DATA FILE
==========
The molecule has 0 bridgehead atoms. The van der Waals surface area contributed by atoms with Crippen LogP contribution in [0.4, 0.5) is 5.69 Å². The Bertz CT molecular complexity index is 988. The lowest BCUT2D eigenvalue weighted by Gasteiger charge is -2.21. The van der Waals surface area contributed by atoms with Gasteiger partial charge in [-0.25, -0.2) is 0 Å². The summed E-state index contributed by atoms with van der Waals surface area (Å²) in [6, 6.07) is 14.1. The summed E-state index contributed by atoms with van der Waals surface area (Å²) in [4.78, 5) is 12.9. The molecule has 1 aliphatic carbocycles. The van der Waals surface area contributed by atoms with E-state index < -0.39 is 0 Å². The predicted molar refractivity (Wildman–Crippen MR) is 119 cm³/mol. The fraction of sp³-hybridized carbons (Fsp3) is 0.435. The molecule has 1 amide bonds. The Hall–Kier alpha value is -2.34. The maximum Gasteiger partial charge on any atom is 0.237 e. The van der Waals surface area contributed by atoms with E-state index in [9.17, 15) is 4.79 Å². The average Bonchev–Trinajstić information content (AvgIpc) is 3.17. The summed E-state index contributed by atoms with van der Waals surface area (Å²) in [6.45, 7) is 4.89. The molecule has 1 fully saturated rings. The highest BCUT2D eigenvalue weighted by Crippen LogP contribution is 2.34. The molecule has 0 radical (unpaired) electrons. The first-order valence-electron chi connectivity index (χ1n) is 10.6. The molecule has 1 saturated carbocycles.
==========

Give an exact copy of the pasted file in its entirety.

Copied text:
The molecule has 0 bridgehead atoms. The van der Waals surface area contributed by atoms with Crippen LogP contribution in [0.4, 0.5) is 5.69 Å². The Bertz CT molecular complexity index is 988. The lowest BCUT2D eigenvalue weighted by Gasteiger charge is -2.21. The van der Waals surface area contributed by atoms with Gasteiger partial charge in [-0.25, -0.2) is 0 Å². The summed E-state index contributed by atoms with van der Waals surface area (Å²) in [6, 6.07) is 14.1. The summed E-state index contributed by atoms with van der Waals surface area (Å²) in [4.78, 5) is 12.9. The molecule has 1 aliphatic carbocycles. The van der Waals surface area contributed by atoms with E-state index < -0.39 is 0 Å². The predicted molar refractivity (Wildman–Crippen MR) is 119 cm³/mol. The fraction of sp³-hybridized carbons (Fsp3) is 0.435. The molecule has 1 amide bonds. The Hall–Kier alpha value is -2.34. The maximum Gasteiger partial charge on any atom is 0.237 e. The van der Waals surface area contributed by atoms with E-state index in [9.17, 15) is 4.79 Å². The average Bonchev–Trinajstić information content (AvgIpc) is 3.17. The summed E-state index contributed by atoms with van der Waals surface area (Å²) in [6.45, 7) is 4.89. The molecule has 1 fully saturated rings. The highest BCUT2D eigenvalue weighted by Crippen LogP contribution is 2.34. The molecule has 0 radical (unpaired) electrons. The first-order valence-electron chi connectivity index (χ1n) is 10.6. The molecule has 1 saturated carbocycles.